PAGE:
5.23.2013

What If...


Growing up I was always haunted by the question, "What do you want to be when you grow up?" Adults, friends, parents, everyone (it seemed) wanted to know and expected an answer. Particularly because my intelligence was apparent at a young age, I was expected to have a career in mind. At five. At seven. At twelve. At twenty-five. The first thing I can recall wanting to be was a veterinarian  Simply because I liked animals and they liked me. Simple, right? I also recall wanting to be a fighter pilot. An artist. A fashion designer. A chef. And a professor. And then I thought maybe I could just get rich quick being in finance and have enough money to play at a young age. A lot of the kids I grew up with assumed I'd be something interesting. Yet, at 30, I was wedged firmly into my golden cage of a desk-job making too much money to leave and was too unhappy to have saved any of it. I'd spent a lifetime trying to be "something when I grew up" and while it never sat quite right inside my gut, I did it anyways. I was an adult. I spent from the time I was 2 years old until 32 years old doing what I was told to do, half-believing that it would "all pay off in the end" and trying to suppress that I felt nothing with any of these "achievements". My title meant nothing. My job meant nothing. My salary meant nothing. My office meant nothing. My paycheck meant nothing. I wanted to scream, "WHO CARES!?!?" I felt like I was suffocating. This is NOT my life. This isn't what I was meant to be doing with my time. The Universe did not smash together billions of particles of stardust, water, matter and life to form my unique being only to have me working day-in and day-out in a meaningless, passionless existence.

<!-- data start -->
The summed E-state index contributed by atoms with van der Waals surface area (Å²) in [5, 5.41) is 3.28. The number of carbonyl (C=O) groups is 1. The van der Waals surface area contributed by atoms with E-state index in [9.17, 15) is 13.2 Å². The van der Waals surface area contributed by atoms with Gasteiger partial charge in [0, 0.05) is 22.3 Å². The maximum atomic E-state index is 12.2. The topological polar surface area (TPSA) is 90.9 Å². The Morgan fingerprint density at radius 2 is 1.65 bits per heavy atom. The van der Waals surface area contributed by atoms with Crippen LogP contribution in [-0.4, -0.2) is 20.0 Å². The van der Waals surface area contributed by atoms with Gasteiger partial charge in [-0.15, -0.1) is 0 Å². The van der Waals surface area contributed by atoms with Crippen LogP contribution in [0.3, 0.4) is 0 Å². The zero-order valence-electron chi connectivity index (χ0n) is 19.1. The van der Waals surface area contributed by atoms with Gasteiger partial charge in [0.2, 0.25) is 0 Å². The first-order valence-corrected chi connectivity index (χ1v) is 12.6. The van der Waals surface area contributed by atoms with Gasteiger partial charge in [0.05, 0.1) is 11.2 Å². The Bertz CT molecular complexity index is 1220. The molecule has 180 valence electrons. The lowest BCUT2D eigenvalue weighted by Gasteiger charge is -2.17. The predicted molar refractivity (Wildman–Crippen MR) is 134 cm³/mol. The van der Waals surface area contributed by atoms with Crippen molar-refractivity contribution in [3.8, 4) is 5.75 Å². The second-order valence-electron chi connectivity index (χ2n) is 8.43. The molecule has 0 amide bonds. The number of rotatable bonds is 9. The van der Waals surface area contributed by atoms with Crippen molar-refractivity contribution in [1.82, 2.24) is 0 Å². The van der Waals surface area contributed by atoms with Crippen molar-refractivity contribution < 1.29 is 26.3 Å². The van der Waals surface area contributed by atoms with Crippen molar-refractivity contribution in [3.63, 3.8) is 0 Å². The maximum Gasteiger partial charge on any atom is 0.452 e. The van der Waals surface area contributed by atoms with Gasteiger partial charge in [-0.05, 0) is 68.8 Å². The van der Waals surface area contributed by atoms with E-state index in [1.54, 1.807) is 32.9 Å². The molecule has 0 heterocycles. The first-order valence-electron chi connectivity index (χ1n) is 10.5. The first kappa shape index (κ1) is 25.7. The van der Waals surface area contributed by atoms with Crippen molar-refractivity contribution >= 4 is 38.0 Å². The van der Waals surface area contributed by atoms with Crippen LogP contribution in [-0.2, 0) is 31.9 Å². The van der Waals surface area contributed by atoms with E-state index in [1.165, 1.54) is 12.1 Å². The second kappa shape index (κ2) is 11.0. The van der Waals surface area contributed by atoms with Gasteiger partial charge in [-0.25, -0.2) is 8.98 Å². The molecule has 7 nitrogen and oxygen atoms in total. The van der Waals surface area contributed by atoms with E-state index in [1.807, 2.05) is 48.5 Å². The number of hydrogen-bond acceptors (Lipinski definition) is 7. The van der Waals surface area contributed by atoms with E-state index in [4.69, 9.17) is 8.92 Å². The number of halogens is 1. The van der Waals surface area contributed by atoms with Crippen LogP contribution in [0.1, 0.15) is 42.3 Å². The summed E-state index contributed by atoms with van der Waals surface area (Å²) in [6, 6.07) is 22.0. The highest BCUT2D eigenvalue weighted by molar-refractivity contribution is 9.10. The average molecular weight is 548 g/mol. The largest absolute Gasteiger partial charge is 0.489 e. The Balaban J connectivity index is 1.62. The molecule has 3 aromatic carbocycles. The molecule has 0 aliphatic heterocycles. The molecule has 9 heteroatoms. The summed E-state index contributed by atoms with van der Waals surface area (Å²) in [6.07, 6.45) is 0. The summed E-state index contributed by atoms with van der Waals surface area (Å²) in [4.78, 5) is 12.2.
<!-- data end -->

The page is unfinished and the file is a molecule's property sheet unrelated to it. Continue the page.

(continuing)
I woke up this morning and sent Adam off to deliver the meals we create to our drop zones and routes. I stood outside and stretched, enjoying the morning air, the sunlight, and checking on our flowers we neglected for years. It dawned on me, I know what I want to do. 

I want to live my life, for a living. I want to just be alive.